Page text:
Skip to main content

Assailants ambushed a convoy carrying employees of Canadian gold miner Semafo Inc. in Burkina Faso and killed dozens of people, one of the deadliest insurgent attacks in the West African country in recent years.

The raid occurred on a road between the town of Fada and Semafo’s flagship Boungou gold mine in Burkina Faso’s eastern region of Est, the Montreal-based mining company said in a statement on Wednesday.

0

150

KM

Approximate location of the attack

MALI

Ouagadougou

Fada-Ngourma

BURKINA

FASO

Boungou

BENIN

GHANA

TOGO

IVORY COAST

Detail

MURAT YÜKSELIR /

THE GLOBE AND MAIL, SOURCE: TILEZEN; OSM CONTRIBUTORS; HIU

0

150

KM

MALI

NIGER

Approximate location of the attack

Ouagadougou

Boungou

Fada-Ngourma

BURKINA

FASO

BENIN

GHANA

TOGO

IVORY COAST

Detail

MURAT YÜKSELIR / THE GLOBE AND MAIL, SOURCE: TILEZEN; OSM CONTRIBUTORS; HIU

0

150

KM

NIGER

MALI

BURKINA

FASO

Approximate location of the attack

Ouagadougou

Boungou

Fada-Ngourma

BENIN

TOGO

GHANA

Detail

IVORY COAST

MURAT YÜKSELIR / THE GLOBE AND MAIL, SOURCE: TILEZEN; OSM CONTRIBUTORS; HIU

The local governor for the region said 37 people were killed and more than 60 injured in what he called an “ambush” by unidentified individuals.

Story continues below advertisement

“The governor firmly condemns this barbaric and cowardly attack,” regional governor Lieutenant-Colonel Saidou T.P. Sanou said in an official statement.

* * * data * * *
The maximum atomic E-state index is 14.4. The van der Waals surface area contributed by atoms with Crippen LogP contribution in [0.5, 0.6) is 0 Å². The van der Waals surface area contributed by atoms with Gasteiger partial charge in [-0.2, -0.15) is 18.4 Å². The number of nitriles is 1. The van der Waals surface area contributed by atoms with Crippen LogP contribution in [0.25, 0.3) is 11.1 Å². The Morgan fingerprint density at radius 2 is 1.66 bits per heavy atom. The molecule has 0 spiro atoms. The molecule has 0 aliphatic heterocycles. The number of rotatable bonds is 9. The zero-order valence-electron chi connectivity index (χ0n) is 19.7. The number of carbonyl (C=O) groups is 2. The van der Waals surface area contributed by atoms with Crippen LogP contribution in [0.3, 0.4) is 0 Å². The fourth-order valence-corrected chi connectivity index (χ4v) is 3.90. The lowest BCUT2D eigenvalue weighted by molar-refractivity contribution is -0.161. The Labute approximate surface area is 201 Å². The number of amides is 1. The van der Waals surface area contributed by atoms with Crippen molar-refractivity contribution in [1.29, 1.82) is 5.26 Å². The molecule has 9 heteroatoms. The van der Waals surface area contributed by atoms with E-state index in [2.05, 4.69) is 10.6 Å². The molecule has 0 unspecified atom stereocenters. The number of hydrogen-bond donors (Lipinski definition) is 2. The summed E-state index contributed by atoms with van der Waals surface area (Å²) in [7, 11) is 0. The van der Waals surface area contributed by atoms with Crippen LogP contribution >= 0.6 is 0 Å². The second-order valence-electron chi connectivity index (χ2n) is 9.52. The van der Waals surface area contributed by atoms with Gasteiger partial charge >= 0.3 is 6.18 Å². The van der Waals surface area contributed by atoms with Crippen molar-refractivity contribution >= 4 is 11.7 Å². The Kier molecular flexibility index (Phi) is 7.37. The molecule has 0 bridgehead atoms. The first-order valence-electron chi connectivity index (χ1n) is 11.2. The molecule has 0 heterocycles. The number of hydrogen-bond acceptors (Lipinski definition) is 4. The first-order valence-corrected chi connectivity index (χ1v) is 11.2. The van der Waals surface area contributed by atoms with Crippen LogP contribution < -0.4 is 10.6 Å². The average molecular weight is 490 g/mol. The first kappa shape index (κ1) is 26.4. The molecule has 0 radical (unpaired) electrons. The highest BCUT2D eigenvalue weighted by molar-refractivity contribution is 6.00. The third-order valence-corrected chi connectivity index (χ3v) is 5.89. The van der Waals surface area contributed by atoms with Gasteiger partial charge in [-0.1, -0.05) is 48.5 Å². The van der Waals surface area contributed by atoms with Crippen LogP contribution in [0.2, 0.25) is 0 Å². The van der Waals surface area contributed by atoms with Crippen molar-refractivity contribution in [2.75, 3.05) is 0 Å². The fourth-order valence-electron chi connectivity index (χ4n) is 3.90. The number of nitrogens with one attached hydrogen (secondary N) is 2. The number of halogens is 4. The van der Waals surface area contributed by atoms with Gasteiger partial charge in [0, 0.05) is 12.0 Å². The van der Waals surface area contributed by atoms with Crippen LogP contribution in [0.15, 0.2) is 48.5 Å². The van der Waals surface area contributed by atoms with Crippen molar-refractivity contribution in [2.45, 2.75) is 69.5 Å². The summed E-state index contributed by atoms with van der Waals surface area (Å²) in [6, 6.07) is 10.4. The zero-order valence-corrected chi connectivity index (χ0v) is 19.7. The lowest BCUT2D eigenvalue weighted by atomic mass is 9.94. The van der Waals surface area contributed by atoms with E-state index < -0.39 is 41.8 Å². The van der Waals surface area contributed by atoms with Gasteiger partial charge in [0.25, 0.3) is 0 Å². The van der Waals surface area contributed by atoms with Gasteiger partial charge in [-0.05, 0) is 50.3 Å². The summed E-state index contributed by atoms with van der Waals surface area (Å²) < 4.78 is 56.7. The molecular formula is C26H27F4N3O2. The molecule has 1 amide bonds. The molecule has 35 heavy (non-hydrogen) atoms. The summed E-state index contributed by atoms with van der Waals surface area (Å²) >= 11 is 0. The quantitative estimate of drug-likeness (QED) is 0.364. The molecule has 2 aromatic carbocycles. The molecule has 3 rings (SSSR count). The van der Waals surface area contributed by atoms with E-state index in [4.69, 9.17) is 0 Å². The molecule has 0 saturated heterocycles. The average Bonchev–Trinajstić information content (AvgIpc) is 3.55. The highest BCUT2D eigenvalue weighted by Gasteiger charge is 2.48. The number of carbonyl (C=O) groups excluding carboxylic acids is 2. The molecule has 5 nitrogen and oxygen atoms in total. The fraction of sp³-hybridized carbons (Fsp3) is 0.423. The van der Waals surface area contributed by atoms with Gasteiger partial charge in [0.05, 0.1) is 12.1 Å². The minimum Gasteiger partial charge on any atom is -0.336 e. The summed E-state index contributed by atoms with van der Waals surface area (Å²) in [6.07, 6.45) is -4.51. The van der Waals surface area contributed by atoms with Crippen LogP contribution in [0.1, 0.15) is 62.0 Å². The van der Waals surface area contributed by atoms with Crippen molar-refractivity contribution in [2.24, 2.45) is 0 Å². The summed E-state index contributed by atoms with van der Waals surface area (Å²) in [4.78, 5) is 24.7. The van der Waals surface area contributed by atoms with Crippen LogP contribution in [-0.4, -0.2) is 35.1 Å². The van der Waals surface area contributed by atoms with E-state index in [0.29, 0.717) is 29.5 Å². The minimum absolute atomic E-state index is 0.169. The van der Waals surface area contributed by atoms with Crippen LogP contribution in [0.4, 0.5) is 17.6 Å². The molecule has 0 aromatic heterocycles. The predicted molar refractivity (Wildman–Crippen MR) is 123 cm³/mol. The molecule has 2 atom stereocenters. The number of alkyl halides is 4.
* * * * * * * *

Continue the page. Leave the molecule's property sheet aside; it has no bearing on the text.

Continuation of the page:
The five-bus convoy was under military escort, Semafo said, and was carrying company employees, contractors and suppliers. A spokesperson for Global Affairs Canada said the department has no reports of any Canadian citizens being affected.

The strike highlights the increasing security threat facing companies and citizens in Burkina Faso.

An escalating wave of hundreds of violent attacks in the country has inflicted massive damage on the impoverished West African country in recent months. About one-third of the country has been engulfed in fighting, forcing humanitarian workers to abandon these regions and leaving thousands of people without any access to health care or education.

Burkina Faso declared a state of emergency for its border regions in January amid increasing terrorism and the governor, Col. Sanou, imposed a night-time curfew in March, according to Montreal-based security firm GardaWorld. Attacks are usually attributed to groups affiliated with al-Qaeda in the Islamic Maghreb, GardaWorld said.

Armed bandits and militants are operating relatively unhindered in Burkina Faso’s east because of the “shortcomings of the local security apparatus,” Charles Dumbrille, chief risk officer at consultancy IN-D-TEL International, said in an e-mail. “The situation remains unstable.”

Semafo, a mid-sized gold producer with a market capitalization of about $1.2-billion, operates two gold mines in Burkina Faso: Boungou and Mana. Operations at the Boungou site have not been affected, the company said.

Story continues below advertisement

This is the third attack to hit Semafo over the past 15 months in Burkina Faso.

In August, 2018, Semafo said it would take additional steps to ensure the security of its staff after two armed attacks that claimed eight lives. As part of the changes, it said all expatriate employees travelling between Burkina Faso’s capital of Ouagadougou and the Boungou and Mana mine sites would be transported by helicopter. A military force would be deployed on the ground to ensure the safety of people travelling by road to Boungou while “reinforced escorts” would accompany local employees travelling to Mana, the company said.